The recent 21st-century workforce proposals emphasise the need for joined-up thinking to achieve certainty, clarity and simplicity for workers and employers alike.
While the government has yet to formulate its response, proposals made in the Taylor review are likely to fundamentally change the rights profile of many workers in the UK economy. While those changes are driven in part by the need to address new working methods, and the desire to protect workers’ rights, it is important that changes made as a result of the Taylor review can be implemented confidently and without an additional, onerous administrative burden being imposed on all those who are affected.
Although the Taylor review did not extensively address the related questions of taxation, HMRC is a major stakeholder in this debate. It is extremely important that the income tax and national insurance contribution liabilities of all those affected by changes flowing from the Taylor review – employers and workers – mesh logically and coherently with the new workplace regime. Failure to do so will result in unwarranted uncertainty and difficulty for those tasked with accounting for income tax and NIC either through the operation of PAYE or through self-assessment tax returns.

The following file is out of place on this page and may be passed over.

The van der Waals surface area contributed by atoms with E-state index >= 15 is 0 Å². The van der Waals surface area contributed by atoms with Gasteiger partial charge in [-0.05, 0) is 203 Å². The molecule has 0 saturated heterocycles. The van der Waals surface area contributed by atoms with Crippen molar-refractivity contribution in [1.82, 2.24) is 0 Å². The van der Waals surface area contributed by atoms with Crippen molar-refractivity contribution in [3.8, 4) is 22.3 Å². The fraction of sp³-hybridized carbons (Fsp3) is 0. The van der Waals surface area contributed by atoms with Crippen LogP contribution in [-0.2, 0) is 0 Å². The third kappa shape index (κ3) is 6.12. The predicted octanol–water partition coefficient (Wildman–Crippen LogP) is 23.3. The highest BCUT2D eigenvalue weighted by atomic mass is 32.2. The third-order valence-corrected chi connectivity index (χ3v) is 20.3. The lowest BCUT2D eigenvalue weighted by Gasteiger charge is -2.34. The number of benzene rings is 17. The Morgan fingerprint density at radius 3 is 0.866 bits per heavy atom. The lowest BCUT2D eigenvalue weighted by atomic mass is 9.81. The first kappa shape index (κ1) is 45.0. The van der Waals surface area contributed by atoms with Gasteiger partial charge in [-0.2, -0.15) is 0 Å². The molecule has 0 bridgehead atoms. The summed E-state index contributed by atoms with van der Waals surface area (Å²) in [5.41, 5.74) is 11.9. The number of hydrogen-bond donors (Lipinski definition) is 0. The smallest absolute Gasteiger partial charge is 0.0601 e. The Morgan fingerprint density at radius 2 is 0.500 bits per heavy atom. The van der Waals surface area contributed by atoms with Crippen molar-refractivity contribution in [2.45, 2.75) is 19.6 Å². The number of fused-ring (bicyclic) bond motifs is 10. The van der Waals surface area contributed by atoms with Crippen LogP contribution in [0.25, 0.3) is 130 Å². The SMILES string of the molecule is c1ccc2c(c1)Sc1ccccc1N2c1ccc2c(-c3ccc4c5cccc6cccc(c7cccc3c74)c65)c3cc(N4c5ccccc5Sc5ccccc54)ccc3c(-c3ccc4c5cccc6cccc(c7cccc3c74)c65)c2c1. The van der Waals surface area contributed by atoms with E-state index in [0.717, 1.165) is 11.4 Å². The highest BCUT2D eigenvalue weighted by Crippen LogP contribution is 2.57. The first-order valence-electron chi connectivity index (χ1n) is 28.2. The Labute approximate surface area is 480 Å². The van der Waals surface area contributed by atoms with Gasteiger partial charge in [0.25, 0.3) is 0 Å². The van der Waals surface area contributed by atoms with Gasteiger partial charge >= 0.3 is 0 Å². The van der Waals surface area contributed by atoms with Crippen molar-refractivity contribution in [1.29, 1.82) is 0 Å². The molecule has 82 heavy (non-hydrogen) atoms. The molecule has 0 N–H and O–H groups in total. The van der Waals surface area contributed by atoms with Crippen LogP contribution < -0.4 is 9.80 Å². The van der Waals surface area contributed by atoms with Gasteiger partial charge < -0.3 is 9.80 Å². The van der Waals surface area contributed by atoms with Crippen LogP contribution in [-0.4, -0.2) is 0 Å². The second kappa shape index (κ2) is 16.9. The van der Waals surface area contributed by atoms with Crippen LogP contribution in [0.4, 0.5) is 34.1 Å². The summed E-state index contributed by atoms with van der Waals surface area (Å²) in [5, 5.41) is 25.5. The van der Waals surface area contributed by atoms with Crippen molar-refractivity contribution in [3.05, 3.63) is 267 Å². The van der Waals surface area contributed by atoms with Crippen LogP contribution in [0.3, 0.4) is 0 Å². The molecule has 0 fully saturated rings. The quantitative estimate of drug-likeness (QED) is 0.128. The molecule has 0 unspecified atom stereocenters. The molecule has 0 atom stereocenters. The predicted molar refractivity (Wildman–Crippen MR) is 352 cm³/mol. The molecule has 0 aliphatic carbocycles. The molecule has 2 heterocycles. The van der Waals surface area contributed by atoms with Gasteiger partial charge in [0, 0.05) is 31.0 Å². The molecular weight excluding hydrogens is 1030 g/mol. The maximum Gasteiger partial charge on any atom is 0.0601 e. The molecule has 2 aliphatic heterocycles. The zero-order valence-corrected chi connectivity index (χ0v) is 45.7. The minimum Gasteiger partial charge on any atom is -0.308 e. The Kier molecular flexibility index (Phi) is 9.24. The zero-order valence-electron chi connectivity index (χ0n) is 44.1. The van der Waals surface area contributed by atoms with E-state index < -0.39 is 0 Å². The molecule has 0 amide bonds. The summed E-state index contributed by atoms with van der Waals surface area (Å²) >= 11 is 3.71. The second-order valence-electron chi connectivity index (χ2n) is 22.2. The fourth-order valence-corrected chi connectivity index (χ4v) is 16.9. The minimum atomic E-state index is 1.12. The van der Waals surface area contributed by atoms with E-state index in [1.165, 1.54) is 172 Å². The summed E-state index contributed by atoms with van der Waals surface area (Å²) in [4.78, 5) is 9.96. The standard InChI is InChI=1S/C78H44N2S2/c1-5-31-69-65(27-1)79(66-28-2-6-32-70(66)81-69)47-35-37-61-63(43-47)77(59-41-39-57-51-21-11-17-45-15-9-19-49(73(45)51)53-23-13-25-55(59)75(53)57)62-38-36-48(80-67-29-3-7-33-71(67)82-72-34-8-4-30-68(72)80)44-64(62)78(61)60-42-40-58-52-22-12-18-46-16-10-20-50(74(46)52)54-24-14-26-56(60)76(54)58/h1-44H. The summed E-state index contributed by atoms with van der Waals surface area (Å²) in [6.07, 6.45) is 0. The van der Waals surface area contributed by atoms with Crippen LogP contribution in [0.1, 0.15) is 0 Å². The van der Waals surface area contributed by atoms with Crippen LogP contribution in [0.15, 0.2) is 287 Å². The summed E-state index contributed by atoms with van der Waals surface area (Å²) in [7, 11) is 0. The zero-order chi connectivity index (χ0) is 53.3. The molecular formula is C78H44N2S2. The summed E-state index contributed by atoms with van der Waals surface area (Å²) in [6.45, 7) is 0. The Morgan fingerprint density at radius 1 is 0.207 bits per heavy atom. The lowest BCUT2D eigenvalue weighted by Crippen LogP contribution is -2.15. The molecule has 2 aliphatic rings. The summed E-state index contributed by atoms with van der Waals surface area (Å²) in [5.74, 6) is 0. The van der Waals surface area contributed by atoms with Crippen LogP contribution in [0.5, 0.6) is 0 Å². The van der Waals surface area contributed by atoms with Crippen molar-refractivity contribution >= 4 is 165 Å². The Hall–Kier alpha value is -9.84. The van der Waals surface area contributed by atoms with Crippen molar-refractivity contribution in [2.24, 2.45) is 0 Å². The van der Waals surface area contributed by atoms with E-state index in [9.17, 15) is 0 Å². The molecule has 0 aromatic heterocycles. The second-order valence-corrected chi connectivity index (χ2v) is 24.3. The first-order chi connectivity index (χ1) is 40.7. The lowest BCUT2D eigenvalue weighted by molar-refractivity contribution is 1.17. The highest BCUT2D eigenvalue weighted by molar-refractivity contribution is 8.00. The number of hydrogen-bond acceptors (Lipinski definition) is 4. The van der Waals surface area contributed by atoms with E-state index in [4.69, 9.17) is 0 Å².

The current furore over the payment of the national minimum wage for night workers who are required to sleep on site under the terms of their contract, which many see as reflecting a change of interpretation by HMRC, has forced the government to act in a situation where it would have been far preferable for HMRC to apply a clear, consistent policy to NMW enforcement from the outset. Knee-jerk reactions to address deficiencies in administrative processes are never desirable. With the Taylor review likely to recommend changes which affect a large proportion of the UK workforce, there is absolutely no excuse for HMRC not to be entirely clear, certain and direct as to how it will apply income tax and NIC in respect of the new workplace arrangements.
The recent fiscal risks report published by the Office for Budget Responsibility acts as a sobering reminder of the vulnerability faced by the UK tax system. Income tax and NIC changes which respond to the Taylor review simultaneously provide the Treasury with the opportunity to reduce some of these vulnerabilities. This is not an opportunity to be missed; Parliament must allow adequate time to debate the changes in the round, to legislate accordingly and to ensure that Civil Service departments are adequately resourced to develop administrative procedures which can be applied consistently across all departments involved. Inconsistencies between departments help nobody.